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New calls for inquiry after SA chemo death

AAP logoAAP 8/08/2016

The death of a man involved in South Australia's chemotherapy dosing bungle has led a fellow victim to renew his push for a judicial inquiry.

Bronte Higham, 67, who died on Sunday after relapsing from leukaemia earlier this year, was one of 10 patients under-dosed at two Adelaide hospitals between July 2014 and January 2015 because of a typographical error.

His emotional testimony to a parliamentary committee on the incident in May led the state government to offer $100,000 in compensation to victims.

Mr Higham is the third victim to die since the wrong doses were administered, following Christopher McRae, 67, and Johanna Pinxteren, 76.

Fellow victim Andrew Knox, who is currently in remission, has paid tribute to Mr Higham and renewed his call for a full judicial inquiry into the saga.

"The only way to respect this man's life and contribution to the state by highlighting these things is to put it in the hands of a judge," he told FiveAA radio.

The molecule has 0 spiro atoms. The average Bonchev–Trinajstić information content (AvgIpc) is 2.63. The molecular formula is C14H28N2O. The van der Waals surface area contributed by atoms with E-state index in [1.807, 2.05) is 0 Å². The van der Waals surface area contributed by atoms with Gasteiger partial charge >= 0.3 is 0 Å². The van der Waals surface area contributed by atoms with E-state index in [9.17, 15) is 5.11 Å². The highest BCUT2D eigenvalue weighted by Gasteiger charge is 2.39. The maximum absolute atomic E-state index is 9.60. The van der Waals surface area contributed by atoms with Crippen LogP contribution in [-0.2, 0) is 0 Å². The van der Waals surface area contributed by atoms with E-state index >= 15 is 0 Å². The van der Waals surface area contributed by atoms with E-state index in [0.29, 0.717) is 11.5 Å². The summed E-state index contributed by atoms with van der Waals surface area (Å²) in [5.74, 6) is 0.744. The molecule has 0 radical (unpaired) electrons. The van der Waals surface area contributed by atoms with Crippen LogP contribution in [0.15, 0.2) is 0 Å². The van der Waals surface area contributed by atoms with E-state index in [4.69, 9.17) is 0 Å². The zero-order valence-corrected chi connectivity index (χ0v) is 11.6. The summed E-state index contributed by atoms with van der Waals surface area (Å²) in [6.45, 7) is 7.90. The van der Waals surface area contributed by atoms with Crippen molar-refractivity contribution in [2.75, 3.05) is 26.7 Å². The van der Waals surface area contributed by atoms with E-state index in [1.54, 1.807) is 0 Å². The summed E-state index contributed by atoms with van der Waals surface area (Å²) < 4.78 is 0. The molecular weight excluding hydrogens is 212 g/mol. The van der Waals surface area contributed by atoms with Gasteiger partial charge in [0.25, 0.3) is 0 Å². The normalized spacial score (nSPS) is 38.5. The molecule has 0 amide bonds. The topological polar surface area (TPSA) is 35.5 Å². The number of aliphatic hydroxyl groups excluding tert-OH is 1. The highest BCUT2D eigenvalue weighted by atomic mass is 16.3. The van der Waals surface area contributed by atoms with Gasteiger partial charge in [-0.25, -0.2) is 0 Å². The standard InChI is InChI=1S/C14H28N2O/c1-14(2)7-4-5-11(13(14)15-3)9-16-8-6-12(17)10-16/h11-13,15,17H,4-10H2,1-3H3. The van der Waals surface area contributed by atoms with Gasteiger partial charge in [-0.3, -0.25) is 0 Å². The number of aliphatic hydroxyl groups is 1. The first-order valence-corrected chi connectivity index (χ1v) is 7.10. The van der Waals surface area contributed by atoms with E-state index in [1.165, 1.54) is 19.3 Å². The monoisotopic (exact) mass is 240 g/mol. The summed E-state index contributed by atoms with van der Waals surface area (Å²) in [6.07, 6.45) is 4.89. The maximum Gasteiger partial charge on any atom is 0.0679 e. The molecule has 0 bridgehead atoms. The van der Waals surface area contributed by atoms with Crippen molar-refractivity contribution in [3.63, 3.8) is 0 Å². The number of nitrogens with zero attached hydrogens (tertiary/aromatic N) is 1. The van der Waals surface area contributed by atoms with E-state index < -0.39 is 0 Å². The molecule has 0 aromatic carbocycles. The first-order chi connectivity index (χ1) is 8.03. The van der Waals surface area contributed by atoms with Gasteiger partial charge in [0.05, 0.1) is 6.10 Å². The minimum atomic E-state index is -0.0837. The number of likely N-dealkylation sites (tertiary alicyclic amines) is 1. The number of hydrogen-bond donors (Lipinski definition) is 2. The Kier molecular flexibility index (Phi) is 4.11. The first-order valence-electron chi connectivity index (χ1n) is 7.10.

He said a coronial inquest into the deaths won't go far enough, as it won't investigate what he believes has been a cover-up by the state government.

"They are using all their efforts to stop anybody from outside looking into this culture that allowed not only the error to occur but the serial covering up, right up until May of this year," he said.

Opposition Leader Steven Marshall tweeted on Monday that Health Minister Jack Snelling should initiate a review.

"Snelling must move to establish a judicial review into the chemo bungle. This must never occur again," he said.

Eight clinicians have been referred to the Australian Health Practitioner Regulation Agency (AHPRA) over the bungle.

AHPRA will report its findings to the Medical Board of Australia, which could take disciplinary action - including suspension or deregistration - if adverse conduct is discovered.

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